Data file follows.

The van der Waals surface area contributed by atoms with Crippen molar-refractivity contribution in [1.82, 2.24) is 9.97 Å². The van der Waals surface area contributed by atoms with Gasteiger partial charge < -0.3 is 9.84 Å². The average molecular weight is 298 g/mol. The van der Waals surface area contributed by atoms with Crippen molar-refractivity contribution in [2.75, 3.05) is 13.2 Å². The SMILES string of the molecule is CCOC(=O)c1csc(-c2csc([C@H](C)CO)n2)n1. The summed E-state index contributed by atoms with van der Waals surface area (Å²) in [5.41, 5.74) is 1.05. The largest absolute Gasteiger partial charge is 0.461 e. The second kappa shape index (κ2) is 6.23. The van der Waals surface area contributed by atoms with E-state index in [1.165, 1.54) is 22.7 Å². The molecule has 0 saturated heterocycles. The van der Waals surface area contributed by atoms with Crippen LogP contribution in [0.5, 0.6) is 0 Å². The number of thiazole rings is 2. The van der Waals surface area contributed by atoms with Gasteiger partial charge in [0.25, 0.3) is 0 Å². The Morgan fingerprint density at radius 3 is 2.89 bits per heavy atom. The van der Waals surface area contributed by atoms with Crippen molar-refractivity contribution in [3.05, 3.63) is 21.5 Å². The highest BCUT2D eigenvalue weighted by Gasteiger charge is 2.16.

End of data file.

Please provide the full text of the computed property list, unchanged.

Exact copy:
The van der Waals surface area contributed by atoms with Crippen molar-refractivity contribution in [1.82, 2.24) is 9.97 Å². The van der Waals surface area contributed by atoms with Gasteiger partial charge < -0.3 is 9.84 Å². The average molecular weight is 298 g/mol. The van der Waals surface area contributed by atoms with Crippen molar-refractivity contribution in [2.75, 3.05) is 13.2 Å². The SMILES string of the molecule is CCOC(=O)c1csc(-c2csc([C@H](C)CO)n2)n1. The summed E-state index contributed by atoms with van der Waals surface area (Å²) in [5.41, 5.74) is 1.05. The largest absolute Gasteiger partial charge is 0.461 e. The second kappa shape index (κ2) is 6.23. The van der Waals surface area contributed by atoms with E-state index in [1.165, 1.54) is 22.7 Å². The molecule has 0 saturated heterocycles. The van der Waals surface area contributed by atoms with Crippen LogP contribution in [0.5, 0.6) is 0 Å². The number of thiazole rings is 2. The van der Waals surface area contributed by atoms with Gasteiger partial charge in [0.25, 0.3) is 0 Å². The Morgan fingerprint density at radius 3 is 2.89 bits per heavy atom. The van der Waals surface area contributed by atoms with Crippen molar-refractivity contribution in [3.05, 3.63) is 21.5 Å². The highest BCUT2D eigenvalue weighted by Gasteiger charge is 2.16.